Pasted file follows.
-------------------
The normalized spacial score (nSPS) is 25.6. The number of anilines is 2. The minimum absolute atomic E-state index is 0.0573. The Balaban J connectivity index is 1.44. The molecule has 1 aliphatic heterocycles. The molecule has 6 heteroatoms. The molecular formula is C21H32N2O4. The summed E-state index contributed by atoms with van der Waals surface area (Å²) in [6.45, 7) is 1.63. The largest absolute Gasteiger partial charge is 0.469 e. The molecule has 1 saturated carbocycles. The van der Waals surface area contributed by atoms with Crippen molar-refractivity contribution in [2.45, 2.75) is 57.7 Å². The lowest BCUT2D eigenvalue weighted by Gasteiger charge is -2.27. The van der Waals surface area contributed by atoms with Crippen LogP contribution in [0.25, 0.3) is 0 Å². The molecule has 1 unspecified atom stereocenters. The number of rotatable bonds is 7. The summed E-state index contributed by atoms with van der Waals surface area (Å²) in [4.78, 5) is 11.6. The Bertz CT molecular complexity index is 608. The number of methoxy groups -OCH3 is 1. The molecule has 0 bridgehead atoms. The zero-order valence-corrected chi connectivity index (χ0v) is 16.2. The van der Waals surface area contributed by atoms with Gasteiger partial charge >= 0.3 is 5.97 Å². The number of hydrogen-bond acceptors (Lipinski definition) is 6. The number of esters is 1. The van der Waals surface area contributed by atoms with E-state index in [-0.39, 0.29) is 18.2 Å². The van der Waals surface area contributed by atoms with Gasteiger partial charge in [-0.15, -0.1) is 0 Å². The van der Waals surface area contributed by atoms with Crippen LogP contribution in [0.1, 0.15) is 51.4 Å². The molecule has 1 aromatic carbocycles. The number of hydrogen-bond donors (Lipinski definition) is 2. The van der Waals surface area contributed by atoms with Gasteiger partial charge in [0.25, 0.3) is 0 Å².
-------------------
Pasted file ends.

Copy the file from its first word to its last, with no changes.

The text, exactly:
The normalized spacial score (nSPS) is 25.6. The number of anilines is 2. The minimum absolute atomic E-state index is 0.0573. The Balaban J connectivity index is 1.44. The molecule has 1 aliphatic heterocycles. The molecule has 6 heteroatoms. The molecular formula is C21H32N2O4. The summed E-state index contributed by atoms with van der Waals surface area (Å²) in [6.45, 7) is 1.63. The largest absolute Gasteiger partial charge is 0.469 e. The molecule has 1 saturated carbocycles. The van der Waals surface area contributed by atoms with Crippen molar-refractivity contribution in [2.45, 2.75) is 57.7 Å². The lowest BCUT2D eigenvalue weighted by Gasteiger charge is -2.27. The van der Waals surface area contributed by atoms with Crippen LogP contribution in [0.25, 0.3) is 0 Å². The molecule has 1 unspecified atom stereocenters. The number of rotatable bonds is 7. The summed E-state index contributed by atoms with van der Waals surface area (Å²) in [4.78, 5) is 11.6. The Bertz CT molecular complexity index is 608. The number of methoxy groups -OCH3 is 1. The molecule has 0 bridgehead atoms. The zero-order valence-corrected chi connectivity index (χ0v) is 16.2. The van der Waals surface area contributed by atoms with Gasteiger partial charge >= 0.3 is 5.97 Å². The number of hydrogen-bond acceptors (Lipinski definition) is 6. The number of esters is 1. The van der Waals surface area contributed by atoms with E-state index in [-0.39, 0.29) is 18.2 Å². The van der Waals surface area contributed by atoms with Gasteiger partial charge in [-0.15, -0.1) is 0 Å². The van der Waals surface area contributed by atoms with Crippen LogP contribution in [0.1, 0.15) is 51.4 Å². The molecule has 1 aromatic carbocycles. The number of hydrogen-bond donors (Lipinski definition) is 2. The van der Waals surface area contributed by atoms with Gasteiger partial charge in [0.25, 0.3) is 0 Å².